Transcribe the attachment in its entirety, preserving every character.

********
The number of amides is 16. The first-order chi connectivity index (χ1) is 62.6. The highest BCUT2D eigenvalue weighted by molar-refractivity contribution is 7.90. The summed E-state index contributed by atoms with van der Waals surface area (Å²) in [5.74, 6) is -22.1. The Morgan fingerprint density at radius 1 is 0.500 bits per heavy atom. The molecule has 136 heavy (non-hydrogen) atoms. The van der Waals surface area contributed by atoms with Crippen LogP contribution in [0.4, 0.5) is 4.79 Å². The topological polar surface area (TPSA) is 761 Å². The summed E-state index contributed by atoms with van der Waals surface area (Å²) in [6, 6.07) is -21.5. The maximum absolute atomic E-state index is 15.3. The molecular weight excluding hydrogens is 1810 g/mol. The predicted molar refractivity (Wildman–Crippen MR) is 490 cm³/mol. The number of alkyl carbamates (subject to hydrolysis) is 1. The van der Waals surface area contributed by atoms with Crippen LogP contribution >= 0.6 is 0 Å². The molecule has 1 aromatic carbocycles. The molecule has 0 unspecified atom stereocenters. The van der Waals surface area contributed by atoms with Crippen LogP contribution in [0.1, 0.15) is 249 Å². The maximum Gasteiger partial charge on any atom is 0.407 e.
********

The number of amides is 16. The first-order chi connectivity index (χ1) is 62.6. The highest BCUT2D eigenvalue weighted by molar-refractivity contribution is 7.90. The summed E-state index contributed by atoms with van der Waals surface area (Å²) in [5.74, 6) is -22.1. The Morgan fingerprint density at radius 1 is 0.500 bits per heavy atom. The molecule has 136 heavy (non-hydrogen) atoms. The van der Waals surface area contributed by atoms with Crippen LogP contribution in [0.4, 0.5) is 4.79 Å². The topological polar surface area (TPSA) is 761 Å². The summed E-state index contributed by atoms with van der Waals surface area (Å²) in [6, 6.07) is -21.5. The maximum absolute atomic E-state index is 15.3. The molecular weight excluding hydrogens is 1810 g/mol. The predicted molar refractivity (Wildman–Crippen MR) is 490 cm³/mol. The number of alkyl carbamates (subject to hydrolysis) is 1. The van der Waals surface area contributed by atoms with Crippen LogP contribution >= 0.6 is 0 Å². The molecule has 1 aromatic carbocycles. The molecule has 0 unspecified atom stereocenters. The van der Waals surface area contributed by atoms with Crippen LogP contribution in [0.1, 0.15) is 249 Å². The maximum Gasteiger partial charge on any atom is 0.407 e.